It’s a good thing that Alligator Juniper comes out only once a year because if you want to take in all of it – and you should – it would take nearly that long to get through it. That is, if you give the journal the time and attention it deserves. I hardly know where to begin.
The magazine features extraordinary black and white photography by the magazine’s national winner Jim Haberman, as well as Ben Boblett, Larry Jones, BK Skaggs, Catherine Ralls, Austen Lorenz, Jennifer Warren, and student winner Michael Richards, reproduced with exceptionally fine and vibrant precision. While these photographs could not be more distinct (vast, almost surreal landscapes, close-ups of flowers, portraits of unforgettable people in unforgettable poses), they share what photography contest judge Susan Modenhuer describes as “the mystery of a moment in time.”
Also exceptional is this issue’s “Special Feature” titled “Genre Blur,” introduced by editor Rachel Yoder, who asks us to “expand or abandon” our ideas of categorization. Accomplished prose writer Margot Singer kicks off the brief section with her essay “Genre and Voice in Creative Nonfiction” in which she summarizes the magazine’s aim: “to explore the ways in which different types of literature use the techniques of other forms.” Julie Marie Wade’s “Layover” is a poem-like construction merging visual elements (upper case letters, lists, dictionary-style entries, a variety of styles of spacing) with a blend of poetry and prose elements. The piece begins, aptly, “And what would you call this?” Amanda Nazario's “The Collected Works of Sara Ruiz” is fiction within a fiction within a fiction. Blake Butler’s “List of 50 (6 of 50): Memory Incantation” is / does what its title announces. Rachel Toliver’s “The Theory of Air and Speed” brings prose and poetry together to consider the meaning of bodies in love, in time, in the seasons.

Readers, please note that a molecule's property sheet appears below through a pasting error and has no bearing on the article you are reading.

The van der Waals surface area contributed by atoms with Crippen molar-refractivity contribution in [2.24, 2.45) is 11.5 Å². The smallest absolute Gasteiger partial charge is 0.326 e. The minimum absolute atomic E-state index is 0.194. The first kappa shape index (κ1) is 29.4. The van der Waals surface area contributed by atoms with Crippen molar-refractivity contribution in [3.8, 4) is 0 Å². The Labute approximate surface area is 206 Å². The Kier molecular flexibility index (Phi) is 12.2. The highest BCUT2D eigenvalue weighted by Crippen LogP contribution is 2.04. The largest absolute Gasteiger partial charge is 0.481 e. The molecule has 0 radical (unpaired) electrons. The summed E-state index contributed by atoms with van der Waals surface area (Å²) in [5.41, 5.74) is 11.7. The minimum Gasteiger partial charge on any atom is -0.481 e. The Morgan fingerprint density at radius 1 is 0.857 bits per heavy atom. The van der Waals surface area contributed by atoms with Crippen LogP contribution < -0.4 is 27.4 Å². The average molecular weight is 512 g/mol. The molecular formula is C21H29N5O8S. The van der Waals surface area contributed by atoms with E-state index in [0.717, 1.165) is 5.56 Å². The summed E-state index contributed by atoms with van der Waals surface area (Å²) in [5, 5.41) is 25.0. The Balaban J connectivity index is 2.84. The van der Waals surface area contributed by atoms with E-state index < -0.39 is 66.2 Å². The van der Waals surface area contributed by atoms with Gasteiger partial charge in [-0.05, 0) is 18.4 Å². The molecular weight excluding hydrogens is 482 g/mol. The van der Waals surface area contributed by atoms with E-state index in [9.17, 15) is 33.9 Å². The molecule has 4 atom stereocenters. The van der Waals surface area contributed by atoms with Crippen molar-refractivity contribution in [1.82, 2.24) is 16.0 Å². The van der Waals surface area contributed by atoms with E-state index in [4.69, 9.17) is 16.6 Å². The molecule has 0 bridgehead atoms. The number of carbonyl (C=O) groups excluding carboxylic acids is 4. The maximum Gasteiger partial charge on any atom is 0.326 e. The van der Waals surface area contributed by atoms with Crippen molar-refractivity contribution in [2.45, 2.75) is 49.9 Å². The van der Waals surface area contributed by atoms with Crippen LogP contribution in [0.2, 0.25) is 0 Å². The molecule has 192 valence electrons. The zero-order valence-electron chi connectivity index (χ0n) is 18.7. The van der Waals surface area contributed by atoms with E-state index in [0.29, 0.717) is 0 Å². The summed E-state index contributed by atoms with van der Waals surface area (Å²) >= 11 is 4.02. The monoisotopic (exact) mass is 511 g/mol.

Creative nonfiction, fiction, and poetry contributions are equally compelling. These include a moving personal essay, “River Voices,” by the magazine’s national winner for creative nonfiction, Catherine Dryden; Zach Vesper’s poem, “Evening” composed of strikingly original images; and student winner’s short fiction “The Border,” a short, astutely and lovingly absurd portrait. Contributors’ notes include brief remarks about what inspired or informed the works. Award-winning photographer Jim Haberman writes of his photos of the Middle East: “After you have lived in that part of the world, you never quite see things the same way again.” The same could be said of Alligator Juniper.